We desperately need some of this bravery today. There are currently so many challenges facing our local charter movement, such as the lack of facilities and inequitable funding compared to the traditional schools, in which we could really use their help. D.C.’s charters, that are successfully closing the academic achievement gap for the first time in the history of public education and that are keeping kids out of prison and alive, are being criticized almost daily regarding the need to comply with FOIA requests and opening up board meetings to the public. But these arguments, along with the comments that charters are public schools that are privately run controlled by the dollars of millionaires, are perfectly identical to those that were offered when private school vouchers were first introduced. They are being foisted upon us for one reason only; to protect the status quo so that unions can maintain control over the public school bureaucracy.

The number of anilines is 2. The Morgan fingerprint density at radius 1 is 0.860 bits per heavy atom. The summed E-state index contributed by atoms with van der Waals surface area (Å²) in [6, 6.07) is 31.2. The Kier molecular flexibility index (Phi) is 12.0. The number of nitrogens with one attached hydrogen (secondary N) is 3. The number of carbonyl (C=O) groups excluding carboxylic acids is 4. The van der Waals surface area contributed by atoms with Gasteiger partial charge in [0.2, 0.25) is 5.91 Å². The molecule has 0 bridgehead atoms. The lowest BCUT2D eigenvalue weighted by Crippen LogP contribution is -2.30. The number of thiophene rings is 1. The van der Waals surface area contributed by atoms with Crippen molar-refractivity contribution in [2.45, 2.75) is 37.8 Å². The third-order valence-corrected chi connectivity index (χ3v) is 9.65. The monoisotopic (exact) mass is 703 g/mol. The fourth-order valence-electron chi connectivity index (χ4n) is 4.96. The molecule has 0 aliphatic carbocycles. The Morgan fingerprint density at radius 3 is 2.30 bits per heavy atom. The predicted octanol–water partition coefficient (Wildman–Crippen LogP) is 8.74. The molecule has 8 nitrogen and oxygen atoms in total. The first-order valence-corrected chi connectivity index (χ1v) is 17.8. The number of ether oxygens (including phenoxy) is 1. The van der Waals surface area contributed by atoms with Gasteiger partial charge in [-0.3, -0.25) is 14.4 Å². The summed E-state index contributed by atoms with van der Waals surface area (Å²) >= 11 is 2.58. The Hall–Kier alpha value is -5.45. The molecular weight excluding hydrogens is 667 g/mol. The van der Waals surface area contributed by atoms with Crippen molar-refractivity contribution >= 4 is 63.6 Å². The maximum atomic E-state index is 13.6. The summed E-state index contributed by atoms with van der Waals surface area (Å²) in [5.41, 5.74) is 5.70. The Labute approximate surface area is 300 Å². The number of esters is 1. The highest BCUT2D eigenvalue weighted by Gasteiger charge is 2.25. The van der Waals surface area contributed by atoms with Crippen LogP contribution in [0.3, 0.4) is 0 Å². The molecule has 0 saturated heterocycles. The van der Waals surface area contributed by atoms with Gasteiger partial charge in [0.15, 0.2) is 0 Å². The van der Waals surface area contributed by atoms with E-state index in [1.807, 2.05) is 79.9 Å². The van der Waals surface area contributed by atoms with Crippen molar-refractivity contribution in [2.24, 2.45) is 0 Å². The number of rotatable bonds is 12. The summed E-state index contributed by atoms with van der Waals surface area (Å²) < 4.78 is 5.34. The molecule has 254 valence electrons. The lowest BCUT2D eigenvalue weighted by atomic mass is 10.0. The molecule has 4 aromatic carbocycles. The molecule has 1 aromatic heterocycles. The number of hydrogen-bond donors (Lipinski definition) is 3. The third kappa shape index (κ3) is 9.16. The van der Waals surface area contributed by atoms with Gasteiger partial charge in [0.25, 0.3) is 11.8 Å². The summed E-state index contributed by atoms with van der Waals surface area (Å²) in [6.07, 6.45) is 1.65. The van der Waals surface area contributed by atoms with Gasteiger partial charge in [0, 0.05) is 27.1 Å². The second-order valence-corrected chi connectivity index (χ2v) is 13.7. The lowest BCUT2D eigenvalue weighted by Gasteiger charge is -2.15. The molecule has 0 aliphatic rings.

It is time for editors of the Washington Post to point out the false statements by those against school choice, and to shine a bright light on the singular motivation behind their claims.

School reform advocates like to say education is a civil right; they don’t believe it

What a great way to wake up in the morning.  Today, I read the Charter Board Partner’s vignette by David Connerty-Marin highlighting the work of Maria Blaeuer, who serves as a volunteer treasurer on the board of directors of Kingsman Academy PCS.  Last May, I interviewed Shannon Hodge, Kingsman’s executive director.  Mr. Connerty-Marin writes: